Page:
Geef een of meerdere zoektermen op.
Gebruik dubbele aanhalingstekens om in de exacte woordvolgorde te zoeken.

Twente textile strike

Collection former Stichting Film en Wetenschap / provider: Historical Sound Archive RUU / property: SFW
Time period: 1931-1932
Number of interviews: 7
Accessibility: For research purposes
Transcripts: Summaries of 2 interviews, rest none
Period of interviews: 1968 - 1969

Medium: 7 tapes

Twente Textile Strike 1931-32, textile industry Twente 1930s

In conflict with the textile manufacturers.


Interviewees: J. van Baaren, J. Fahner, H. van Genugten, J.A. Middelhuis, R. Slok, F. Stuvé, J. Vunderink


For more information on the interviews and the interviewees, see: SFW-werkuitgave no. 8 (1995), pp. 2, 20, 21, 33, 39, 42, 50.


The Twente Textile Strike is included in the Canon of the Netherlands

Twentse Textielstaking


After the First World War, working in the textile industry was no picnic. Much had improved since the previous century, but the workers were now well organised and no longer accepted the large profits in the family businesses. They wanted better things for themselves. At a protest march, a worker with a carrier cycle full of broomsticks made this clear: “Big steal and little steal, big steal the most.” In 1923 a major strike broke out at Van Heek & Co. By applying “the Twente System” many other textile workers also became unemployed.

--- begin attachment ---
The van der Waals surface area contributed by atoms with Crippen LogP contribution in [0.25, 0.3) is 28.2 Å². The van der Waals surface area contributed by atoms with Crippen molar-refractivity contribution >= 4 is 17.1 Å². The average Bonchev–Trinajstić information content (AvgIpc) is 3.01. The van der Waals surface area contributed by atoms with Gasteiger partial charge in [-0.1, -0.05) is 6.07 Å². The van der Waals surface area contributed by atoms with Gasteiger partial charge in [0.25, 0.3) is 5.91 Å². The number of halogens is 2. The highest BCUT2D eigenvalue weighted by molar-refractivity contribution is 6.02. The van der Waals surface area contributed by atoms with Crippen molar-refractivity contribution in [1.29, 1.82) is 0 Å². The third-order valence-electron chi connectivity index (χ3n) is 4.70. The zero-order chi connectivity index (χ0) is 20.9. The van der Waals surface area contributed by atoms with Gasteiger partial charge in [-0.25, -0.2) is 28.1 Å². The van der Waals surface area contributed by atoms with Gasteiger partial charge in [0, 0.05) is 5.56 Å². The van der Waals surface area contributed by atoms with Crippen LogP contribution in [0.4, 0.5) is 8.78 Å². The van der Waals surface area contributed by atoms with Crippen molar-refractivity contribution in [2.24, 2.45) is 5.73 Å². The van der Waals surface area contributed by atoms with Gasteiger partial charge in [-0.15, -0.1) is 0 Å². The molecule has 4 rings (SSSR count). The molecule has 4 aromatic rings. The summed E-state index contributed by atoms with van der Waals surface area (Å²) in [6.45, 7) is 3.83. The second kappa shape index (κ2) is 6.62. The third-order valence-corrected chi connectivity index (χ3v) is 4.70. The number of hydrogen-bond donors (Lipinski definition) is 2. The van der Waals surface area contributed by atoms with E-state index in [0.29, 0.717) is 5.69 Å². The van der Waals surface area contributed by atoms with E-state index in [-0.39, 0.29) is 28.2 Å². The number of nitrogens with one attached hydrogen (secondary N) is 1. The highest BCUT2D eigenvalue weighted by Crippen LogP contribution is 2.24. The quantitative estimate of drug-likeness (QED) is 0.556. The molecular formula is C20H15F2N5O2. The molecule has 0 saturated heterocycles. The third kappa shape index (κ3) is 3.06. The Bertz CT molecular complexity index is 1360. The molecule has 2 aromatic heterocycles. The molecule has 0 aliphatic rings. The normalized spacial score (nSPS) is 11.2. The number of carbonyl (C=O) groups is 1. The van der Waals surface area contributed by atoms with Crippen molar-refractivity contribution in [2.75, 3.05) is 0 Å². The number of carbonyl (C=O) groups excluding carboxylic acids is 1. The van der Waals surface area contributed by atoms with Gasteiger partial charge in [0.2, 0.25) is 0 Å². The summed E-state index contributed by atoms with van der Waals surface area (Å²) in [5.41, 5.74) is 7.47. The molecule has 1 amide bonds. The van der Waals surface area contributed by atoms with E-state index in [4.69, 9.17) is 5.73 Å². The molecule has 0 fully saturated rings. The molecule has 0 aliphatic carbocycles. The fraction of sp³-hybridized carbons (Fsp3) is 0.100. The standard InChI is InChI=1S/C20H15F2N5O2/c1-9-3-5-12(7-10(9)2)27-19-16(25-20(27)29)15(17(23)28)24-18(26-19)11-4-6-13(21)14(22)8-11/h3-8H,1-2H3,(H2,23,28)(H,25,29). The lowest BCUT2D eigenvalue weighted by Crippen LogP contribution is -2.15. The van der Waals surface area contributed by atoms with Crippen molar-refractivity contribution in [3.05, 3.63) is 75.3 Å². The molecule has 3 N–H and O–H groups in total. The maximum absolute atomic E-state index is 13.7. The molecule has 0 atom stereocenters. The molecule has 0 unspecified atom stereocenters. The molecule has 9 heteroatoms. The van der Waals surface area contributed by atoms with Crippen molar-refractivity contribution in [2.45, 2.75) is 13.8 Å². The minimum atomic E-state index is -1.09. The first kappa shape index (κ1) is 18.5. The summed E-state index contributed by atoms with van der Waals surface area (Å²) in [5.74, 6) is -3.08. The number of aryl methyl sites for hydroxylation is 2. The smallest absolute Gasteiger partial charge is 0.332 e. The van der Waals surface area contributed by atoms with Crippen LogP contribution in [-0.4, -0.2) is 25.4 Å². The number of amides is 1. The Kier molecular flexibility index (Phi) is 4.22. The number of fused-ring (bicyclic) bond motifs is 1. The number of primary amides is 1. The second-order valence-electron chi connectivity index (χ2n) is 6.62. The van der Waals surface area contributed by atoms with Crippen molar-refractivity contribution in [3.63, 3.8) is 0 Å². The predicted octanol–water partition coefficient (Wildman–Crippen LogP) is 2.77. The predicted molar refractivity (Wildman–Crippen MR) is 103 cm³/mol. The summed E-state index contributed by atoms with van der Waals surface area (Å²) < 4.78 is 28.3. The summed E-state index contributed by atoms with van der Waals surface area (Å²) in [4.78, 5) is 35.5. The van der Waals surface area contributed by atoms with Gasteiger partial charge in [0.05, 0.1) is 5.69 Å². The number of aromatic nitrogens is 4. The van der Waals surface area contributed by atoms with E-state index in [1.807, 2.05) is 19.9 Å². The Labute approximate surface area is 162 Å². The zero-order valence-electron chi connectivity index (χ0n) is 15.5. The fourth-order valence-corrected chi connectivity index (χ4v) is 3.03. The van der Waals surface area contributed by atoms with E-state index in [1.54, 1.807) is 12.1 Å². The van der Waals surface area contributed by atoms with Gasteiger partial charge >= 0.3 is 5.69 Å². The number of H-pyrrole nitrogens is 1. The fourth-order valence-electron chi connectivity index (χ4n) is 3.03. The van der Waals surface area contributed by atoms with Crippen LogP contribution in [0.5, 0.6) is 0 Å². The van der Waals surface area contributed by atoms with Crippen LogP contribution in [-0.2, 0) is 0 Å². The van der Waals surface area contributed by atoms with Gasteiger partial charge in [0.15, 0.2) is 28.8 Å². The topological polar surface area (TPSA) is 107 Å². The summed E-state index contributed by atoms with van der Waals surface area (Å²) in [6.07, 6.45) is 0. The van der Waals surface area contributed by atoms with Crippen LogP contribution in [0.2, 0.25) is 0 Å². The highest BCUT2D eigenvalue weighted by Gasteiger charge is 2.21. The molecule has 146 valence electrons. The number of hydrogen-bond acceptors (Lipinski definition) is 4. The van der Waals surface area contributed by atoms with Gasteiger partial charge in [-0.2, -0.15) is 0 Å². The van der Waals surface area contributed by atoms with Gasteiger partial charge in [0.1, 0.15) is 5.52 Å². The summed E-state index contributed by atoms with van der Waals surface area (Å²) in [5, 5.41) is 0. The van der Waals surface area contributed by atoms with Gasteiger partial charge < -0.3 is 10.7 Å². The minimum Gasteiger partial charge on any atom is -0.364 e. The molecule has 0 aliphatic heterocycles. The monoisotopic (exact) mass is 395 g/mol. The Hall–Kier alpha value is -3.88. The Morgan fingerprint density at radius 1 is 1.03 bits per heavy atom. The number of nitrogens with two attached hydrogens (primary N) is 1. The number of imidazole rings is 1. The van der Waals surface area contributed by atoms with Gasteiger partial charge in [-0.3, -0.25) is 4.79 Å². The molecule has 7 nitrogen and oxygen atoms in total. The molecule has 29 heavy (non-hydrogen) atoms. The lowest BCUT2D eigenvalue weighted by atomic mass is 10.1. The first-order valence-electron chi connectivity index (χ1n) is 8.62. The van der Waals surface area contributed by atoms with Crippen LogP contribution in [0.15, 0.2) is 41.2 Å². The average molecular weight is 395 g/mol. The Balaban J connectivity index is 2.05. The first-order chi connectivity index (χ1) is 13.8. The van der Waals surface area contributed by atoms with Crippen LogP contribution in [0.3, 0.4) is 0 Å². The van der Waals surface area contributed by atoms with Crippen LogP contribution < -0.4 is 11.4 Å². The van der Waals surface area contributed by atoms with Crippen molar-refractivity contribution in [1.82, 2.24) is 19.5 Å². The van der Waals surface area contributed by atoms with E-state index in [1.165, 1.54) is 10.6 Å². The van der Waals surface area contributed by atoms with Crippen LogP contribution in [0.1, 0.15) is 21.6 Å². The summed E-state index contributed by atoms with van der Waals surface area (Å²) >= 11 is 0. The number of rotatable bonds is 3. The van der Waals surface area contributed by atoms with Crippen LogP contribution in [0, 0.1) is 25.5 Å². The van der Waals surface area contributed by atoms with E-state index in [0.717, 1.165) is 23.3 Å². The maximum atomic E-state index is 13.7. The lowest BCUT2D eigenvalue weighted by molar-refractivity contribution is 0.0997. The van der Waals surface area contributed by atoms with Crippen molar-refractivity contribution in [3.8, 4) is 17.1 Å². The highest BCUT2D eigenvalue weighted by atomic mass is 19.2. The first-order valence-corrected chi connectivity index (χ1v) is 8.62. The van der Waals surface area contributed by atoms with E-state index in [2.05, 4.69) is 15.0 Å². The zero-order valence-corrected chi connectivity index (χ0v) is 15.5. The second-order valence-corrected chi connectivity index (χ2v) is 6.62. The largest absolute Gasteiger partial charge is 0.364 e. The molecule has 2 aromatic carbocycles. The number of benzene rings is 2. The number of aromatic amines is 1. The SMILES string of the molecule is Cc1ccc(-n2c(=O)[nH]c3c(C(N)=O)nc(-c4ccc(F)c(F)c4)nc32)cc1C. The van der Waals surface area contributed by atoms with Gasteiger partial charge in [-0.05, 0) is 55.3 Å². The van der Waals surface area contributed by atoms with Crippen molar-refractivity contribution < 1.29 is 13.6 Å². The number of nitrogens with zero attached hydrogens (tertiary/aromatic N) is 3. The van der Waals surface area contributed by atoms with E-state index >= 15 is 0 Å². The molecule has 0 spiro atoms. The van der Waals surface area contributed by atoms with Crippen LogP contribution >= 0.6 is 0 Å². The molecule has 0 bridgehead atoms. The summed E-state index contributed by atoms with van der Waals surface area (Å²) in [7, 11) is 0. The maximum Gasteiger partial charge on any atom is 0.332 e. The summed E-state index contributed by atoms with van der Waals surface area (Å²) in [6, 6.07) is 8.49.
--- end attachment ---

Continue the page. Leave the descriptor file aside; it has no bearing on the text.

The Twente System

The manufacturers, united since 1888 in the Enschedesche Fabrikanten Vereeniging, usually reacted collectively. A strike at one of the affiliated companies was followed by the shutdown of several factories, with the exclusion of all workers. In 1890 this applied to 5,000 workers, in 1902 to 2,000 and in 1909 to 7,500. The strike at Van Heek & Co in 1902 met with much sympathy in and outside Twente. Henriëtte Roland Holst held fiery speeches throughout the country and together with her husband collected money to supplement the strike payouts. In the end, however, the manufacturers won. In 1909 Pieter Jelles Troelstra, leader of the SDAP, spoke before an audience of 7,000 textile workers. In that case, promises were made by the Menko management.

Translated with (free version)